TAMPA, Fla. -- For Kendrick Morris, things did not go as planned Thursday inside a Hillsborough County courtroom. Morris was hoping for a sentence reduction, instead – he got life in prison.

Morris had been serving 65 years for the rape and beating of Queena Phu outside the Bloomingdale Library in 2008.

Morris was 16 at the time, so recent U.S. Supreme Court rulings made him eligible for a sentence reduction hearing.

Queena Phu
Queena Phu

Instead, Judge Chet Tharpe went the opposite direction and gave Morris life in prison.

“I believe that the sentence was just. I believe that justice was served,” said Anna Donato, Queena’s sister and caretaker. “We forgive him, and we have compassion for him, but that does not mean that we believe that he should be out of prison.”

The court recently opened the door to resentencing hearings for prisoners who committed their crimes as juveniles, deeming their lengthy sentences unconstitutional.

But the hearings offer no guarantees, as Morris found out the hard way.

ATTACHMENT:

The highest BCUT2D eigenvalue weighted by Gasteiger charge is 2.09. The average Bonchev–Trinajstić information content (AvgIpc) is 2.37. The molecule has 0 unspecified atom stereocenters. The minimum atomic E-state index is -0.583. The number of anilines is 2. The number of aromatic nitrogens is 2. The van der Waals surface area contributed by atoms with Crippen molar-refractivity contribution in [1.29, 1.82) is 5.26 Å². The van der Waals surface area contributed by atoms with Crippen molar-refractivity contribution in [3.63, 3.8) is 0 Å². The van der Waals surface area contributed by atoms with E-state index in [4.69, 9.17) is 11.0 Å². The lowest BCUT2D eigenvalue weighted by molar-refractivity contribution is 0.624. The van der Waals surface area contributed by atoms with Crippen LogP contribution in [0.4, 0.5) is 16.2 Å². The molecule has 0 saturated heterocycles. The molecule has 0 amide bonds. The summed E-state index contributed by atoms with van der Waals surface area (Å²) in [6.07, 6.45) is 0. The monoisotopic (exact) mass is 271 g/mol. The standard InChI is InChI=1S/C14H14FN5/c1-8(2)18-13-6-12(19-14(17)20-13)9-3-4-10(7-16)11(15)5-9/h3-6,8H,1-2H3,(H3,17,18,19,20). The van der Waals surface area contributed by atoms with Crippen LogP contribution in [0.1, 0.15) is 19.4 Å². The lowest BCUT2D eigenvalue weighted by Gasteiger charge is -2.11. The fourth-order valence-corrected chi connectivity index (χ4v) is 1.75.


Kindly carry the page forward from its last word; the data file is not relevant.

At Morris’s original trial and sentencing Tharpe told Morris if the law had not set limits, he would have given him life in prison.

“If ever there was a case they cried out for a life sentence, this is the case,” said Tharpe.

Morris and his lawyers were likely hoping for an outcome more along the lines of a resentencing case in February.

Floyd LaFountain, who was 16 at the time, was with a couple of friends when they robbed and killed a Tampa man.

But LaFountain wasn’t the one who pulled the trigger. He had been a model citizen behind bars. And so, after 23 years of a life sentence, his defense, prosecutors and even the judge agreed LaFountain should go free.

Staring at 65 years, Morris's lawyers apparently figured it was with rolling the dice for their client.

But a resentencing hearing can be a gamble.

While it opens the door for a possible sentence reduction, it's not guaranteed.

In Morris's case, instead of reducing the 65-year sentence, Tharpe cited more recent Florida law and increased the sentence to life behind bars.

Unlike LaFountain, Tharpe said Morris acted alone when he raped, beat and left Queena Phu for dead.

“The court finds that the defendant was the sole participant in these offenses,” said Tharpe, “Which the court finds very troubling.”

The judge also cited ongoing behavioral issues for Morris behind bars, and said he could see no reason to believe Morris would ever be rehabilitated.

It was a bittersweet decision for Queena’s family.

“I believe justice was served. But, in the end, you know, both lives are now sentenced to life,” said Donato, “And it's just such a sad and unfortunate situation for everybody involved. “